The effects of life domains on cyberbullying and bullying: testing the generalizability of Agnew’s Integrated General Theory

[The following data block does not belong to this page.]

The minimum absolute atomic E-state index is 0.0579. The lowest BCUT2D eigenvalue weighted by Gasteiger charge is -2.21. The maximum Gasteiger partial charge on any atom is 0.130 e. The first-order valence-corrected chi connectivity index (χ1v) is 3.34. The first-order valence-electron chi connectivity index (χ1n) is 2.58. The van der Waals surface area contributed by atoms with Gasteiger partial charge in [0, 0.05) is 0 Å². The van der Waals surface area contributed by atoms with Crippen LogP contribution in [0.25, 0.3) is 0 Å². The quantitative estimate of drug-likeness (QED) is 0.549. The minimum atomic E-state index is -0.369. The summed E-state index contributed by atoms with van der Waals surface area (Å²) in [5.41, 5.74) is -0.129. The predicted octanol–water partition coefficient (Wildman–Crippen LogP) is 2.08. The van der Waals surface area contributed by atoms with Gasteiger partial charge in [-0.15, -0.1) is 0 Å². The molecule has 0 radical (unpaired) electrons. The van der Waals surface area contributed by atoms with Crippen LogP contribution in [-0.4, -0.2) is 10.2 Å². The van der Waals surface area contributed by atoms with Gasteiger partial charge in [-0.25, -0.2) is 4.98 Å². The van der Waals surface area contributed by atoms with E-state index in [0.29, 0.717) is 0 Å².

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In 2005, Robert Agnew published his book Why Criminals Offend in which he synthesized an array of theoretical predictors of crime and delinquency into a parsimonious integrated general theory. He argued that delinquency is influenced by mechanisms found in five distinct life domains: self, family, peer, school, and work. Using longitudinal data from South Korea, the current research tested the generalizability of Agnew’s (2005) theory by applying it to bullying and cyberbullying. Results from a negative binomial regression model provided mixed support for Agnew’s theory as a general theory of crime. The significant effects of life domains were found to differ across types of bullying.